NTSB Identification: CHI94FA067.
The docket is stored in the Docket Management System (DMS). Please contact Records Management Division
Accident occurred Saturday, January 22, 1994 in WASECA, MN
Probable Cause Approval Date: 01/11/1995
Aircraft: PIPER PA-28-181, registration: N4510N
Injuries: 4 Fatal.

NTSB investigators either traveled in support of this investigation or conducted a significant amount of investigative work without any travel, and used data obtained from various sources to prepare this aircraft accident report.

THE NON-INSTRUMENT RATED PILOT GOT A WX BRIEFING AT ABOUT 1600 CST FROM THE MINNESOTA WX ADVISORY SERVICE & DEPARTED MANKATO ON A FLIGHT TO ROCHESTER. EN ROUTE, HE HAD A RADIO PROBLEM, BUT RECEIVED LIGHT SIGNALS FROM TOWER FOR CLEARANCE TO LAND. HE ARRANGED FOR LIGHT SIGNALS TO TAKEOFF & DEPARTED IN CLEAR WEATHER AT ABOUT 1810 ON A NIGHT FLIGHT BACK TO MANKATO. BY THAT TIME, MANKATO WX WAS 900' TO 1100' BROKEN WITH DECREASING VISIBILITY. BEFORE REACHING MANKATO, THE PLANE REVERSED COURSE & CRASHED IN A SNOW COVERED FIELD (1-1/4 MI NW OF WASECA AIRPORT, HDG 100 DEG, ELEV 1020'). RADAR DATA SHOWED IT HAD MANEUVERED BETWEEN 2000' & 5300' BEFORE DESCENDING BELOW RADAR COVERAGE AT 2200'. NO PREIMPACT PART FAILURE WAS FOUND. LOCAL RESIDENTS SAID THE WEATHER CHANGED ABRUPTLY BETWEEN 1830 & 1900, WHEN A DENSE FOG DEVELOPED. THE ACCIDENT OCCURRED AT ABOUT 1905. LOGBOOK RECORDS SHOWED THE PILOT HAD 117 HOURS TOTAL FLIGHT TIME, INCLUDING 2 HRS SIMULATED INSTRUMENT TIME. FOG WAS NOT FORECAST UNTIL AN AMENDED FORECAST WAS ISSUED AT ABOUT 1945.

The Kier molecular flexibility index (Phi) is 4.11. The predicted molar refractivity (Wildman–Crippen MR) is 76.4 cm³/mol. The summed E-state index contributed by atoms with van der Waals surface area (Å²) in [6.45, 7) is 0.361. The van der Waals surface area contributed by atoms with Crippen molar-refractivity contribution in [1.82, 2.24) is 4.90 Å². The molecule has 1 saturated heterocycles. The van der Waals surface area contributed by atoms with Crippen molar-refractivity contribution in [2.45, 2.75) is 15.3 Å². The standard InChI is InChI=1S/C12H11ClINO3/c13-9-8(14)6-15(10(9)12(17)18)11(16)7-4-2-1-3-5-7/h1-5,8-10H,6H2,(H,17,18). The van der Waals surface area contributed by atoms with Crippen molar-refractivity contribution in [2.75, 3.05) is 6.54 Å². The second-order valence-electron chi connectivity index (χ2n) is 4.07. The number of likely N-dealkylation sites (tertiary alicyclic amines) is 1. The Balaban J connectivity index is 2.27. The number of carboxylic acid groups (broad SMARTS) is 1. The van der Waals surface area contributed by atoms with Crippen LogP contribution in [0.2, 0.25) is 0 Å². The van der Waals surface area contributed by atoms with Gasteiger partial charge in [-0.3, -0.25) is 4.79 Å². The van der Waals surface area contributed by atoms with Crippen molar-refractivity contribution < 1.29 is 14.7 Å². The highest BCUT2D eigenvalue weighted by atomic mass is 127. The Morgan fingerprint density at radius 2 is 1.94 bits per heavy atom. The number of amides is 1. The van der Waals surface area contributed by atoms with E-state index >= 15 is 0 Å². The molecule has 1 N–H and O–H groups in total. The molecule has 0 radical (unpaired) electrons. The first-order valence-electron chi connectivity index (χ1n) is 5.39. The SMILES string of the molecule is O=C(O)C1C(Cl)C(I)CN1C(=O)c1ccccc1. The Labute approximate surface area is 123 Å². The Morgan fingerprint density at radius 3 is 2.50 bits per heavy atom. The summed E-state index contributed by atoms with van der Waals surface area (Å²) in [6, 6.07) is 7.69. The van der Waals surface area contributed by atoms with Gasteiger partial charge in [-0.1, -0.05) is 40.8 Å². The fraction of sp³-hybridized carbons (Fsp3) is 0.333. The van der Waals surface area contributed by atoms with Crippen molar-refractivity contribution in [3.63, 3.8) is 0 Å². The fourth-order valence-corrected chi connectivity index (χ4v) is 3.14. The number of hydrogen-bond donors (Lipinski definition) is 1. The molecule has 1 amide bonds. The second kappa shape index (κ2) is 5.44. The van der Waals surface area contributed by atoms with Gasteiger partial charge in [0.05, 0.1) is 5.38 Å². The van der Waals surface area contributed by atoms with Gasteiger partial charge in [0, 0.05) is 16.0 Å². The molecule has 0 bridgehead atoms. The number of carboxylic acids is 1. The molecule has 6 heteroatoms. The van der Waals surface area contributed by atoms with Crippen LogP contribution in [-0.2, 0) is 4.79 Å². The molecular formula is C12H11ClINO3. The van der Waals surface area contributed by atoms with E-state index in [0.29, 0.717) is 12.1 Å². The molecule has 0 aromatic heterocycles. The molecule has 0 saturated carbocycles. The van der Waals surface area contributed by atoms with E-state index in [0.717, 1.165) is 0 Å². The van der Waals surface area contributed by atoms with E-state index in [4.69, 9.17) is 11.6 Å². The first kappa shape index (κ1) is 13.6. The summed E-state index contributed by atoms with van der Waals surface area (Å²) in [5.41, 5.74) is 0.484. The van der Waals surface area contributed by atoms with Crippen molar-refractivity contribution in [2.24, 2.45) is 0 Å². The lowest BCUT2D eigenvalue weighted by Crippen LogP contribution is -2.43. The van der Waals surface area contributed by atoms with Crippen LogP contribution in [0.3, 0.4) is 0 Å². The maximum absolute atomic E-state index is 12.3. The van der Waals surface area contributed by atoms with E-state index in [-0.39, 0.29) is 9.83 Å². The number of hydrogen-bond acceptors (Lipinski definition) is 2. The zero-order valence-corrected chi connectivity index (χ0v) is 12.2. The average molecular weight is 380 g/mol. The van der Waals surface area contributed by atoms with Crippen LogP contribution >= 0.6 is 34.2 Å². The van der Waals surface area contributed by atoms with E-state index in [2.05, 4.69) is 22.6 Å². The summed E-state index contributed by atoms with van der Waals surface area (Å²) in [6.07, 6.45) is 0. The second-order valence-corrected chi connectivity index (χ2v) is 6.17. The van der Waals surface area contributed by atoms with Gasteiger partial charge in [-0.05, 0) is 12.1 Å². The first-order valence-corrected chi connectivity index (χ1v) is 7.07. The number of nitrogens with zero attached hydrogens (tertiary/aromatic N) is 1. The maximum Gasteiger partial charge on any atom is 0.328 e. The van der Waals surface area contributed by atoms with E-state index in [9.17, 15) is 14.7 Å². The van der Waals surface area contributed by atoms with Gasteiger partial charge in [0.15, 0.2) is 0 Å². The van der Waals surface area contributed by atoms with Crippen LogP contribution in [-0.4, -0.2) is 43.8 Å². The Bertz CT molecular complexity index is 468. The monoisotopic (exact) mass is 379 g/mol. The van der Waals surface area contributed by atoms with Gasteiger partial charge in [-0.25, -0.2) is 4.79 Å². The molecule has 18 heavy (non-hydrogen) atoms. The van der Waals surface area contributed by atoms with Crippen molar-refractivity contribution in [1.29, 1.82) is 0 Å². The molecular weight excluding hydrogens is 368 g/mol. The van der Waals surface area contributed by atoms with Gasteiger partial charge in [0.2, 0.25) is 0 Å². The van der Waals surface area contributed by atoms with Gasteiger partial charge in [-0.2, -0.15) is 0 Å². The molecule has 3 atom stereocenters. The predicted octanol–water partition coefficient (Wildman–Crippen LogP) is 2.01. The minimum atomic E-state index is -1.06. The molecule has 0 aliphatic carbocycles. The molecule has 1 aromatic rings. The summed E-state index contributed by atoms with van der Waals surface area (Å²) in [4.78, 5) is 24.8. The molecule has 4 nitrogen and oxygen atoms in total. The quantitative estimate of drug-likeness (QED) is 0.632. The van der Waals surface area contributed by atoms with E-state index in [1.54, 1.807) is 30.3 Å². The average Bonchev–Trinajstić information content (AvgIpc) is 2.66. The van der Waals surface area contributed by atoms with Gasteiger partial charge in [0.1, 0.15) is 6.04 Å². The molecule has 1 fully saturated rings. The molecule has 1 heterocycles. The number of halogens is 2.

The National Transportation Safety Board determines the probable cause(s) of this accident to be:

CONTINUED VFR FLIGHT BY THE NON-INSTRUMENT RATED PILOT INTO INSTRUMENT METEOROLOGICAL CONDITIONS (IMC), AND HIS FAILURE TO MAINTAIN SUFFICIENT ALTITUDE (OR CLEARANCE) ABOVE THE GROUND. FACTORS RELATED TO THE ACCIDENT WERE: AN INACCURATE WEATHER FORECAST BY THE NATIONAL WEATHER SERVICE, OPERATION OF THE AIRCRAFT BY THE PILOT WITH A KNOWN DEFICIENCY IN EQUIPMENT (RADIO), DARKNESS, THE ADVERSE WEATHER CONDITIONS, THE PILOT'S PROBABLE SPATIAL DISORIENTATION, AND HIS LACK OF INSTRUMENT EXPERIENCE.

Full narrative available

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